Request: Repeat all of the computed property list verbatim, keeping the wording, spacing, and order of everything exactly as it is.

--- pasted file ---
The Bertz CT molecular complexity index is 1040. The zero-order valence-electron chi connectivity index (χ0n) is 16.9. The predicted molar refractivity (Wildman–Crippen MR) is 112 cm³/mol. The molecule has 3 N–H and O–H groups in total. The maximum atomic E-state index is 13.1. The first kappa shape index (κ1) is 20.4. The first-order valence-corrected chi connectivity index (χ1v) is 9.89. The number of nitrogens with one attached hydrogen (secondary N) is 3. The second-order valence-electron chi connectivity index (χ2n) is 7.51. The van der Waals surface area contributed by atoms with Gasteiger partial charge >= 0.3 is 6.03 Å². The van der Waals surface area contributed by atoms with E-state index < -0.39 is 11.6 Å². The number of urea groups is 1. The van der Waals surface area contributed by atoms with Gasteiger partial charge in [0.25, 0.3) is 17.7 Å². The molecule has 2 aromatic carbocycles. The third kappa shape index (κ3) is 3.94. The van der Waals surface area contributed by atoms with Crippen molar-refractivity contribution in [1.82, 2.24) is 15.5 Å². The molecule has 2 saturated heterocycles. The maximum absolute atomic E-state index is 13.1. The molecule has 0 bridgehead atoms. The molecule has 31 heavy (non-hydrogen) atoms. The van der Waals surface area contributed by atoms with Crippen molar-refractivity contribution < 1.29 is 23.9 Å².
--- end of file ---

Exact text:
The Bertz CT molecular complexity index is 1040. The zero-order valence-electron chi connectivity index (χ0n) is 16.9. The predicted molar refractivity (Wildman–Crippen MR) is 112 cm³/mol. The molecule has 3 N–H and O–H groups in total. The maximum atomic E-state index is 13.1. The first kappa shape index (κ1) is 20.4. The first-order valence-corrected chi connectivity index (χ1v) is 9.89. The number of nitrogens with one attached hydrogen (secondary N) is 3. The second-order valence-electron chi connectivity index (χ2n) is 7.51. The van der Waals surface area contributed by atoms with Gasteiger partial charge >= 0.3 is 6.03 Å². The van der Waals surface area contributed by atoms with E-state index < -0.39 is 11.6 Å². The number of urea groups is 1. The van der Waals surface area contributed by atoms with Gasteiger partial charge in [0.25, 0.3) is 17.7 Å². The molecule has 2 aromatic carbocycles. The third kappa shape index (κ3) is 3.94. The van der Waals surface area contributed by atoms with Crippen molar-refractivity contribution in [1.82, 2.24) is 15.5 Å². The molecule has 2 saturated heterocycles. The maximum absolute atomic E-state index is 13.1. The molecule has 0 bridgehead atoms. The molecule has 31 heavy (non-hydrogen) atoms. The van der Waals surface area contributed by atoms with Crippen molar-refractivity contribution < 1.29 is 23.9 Å².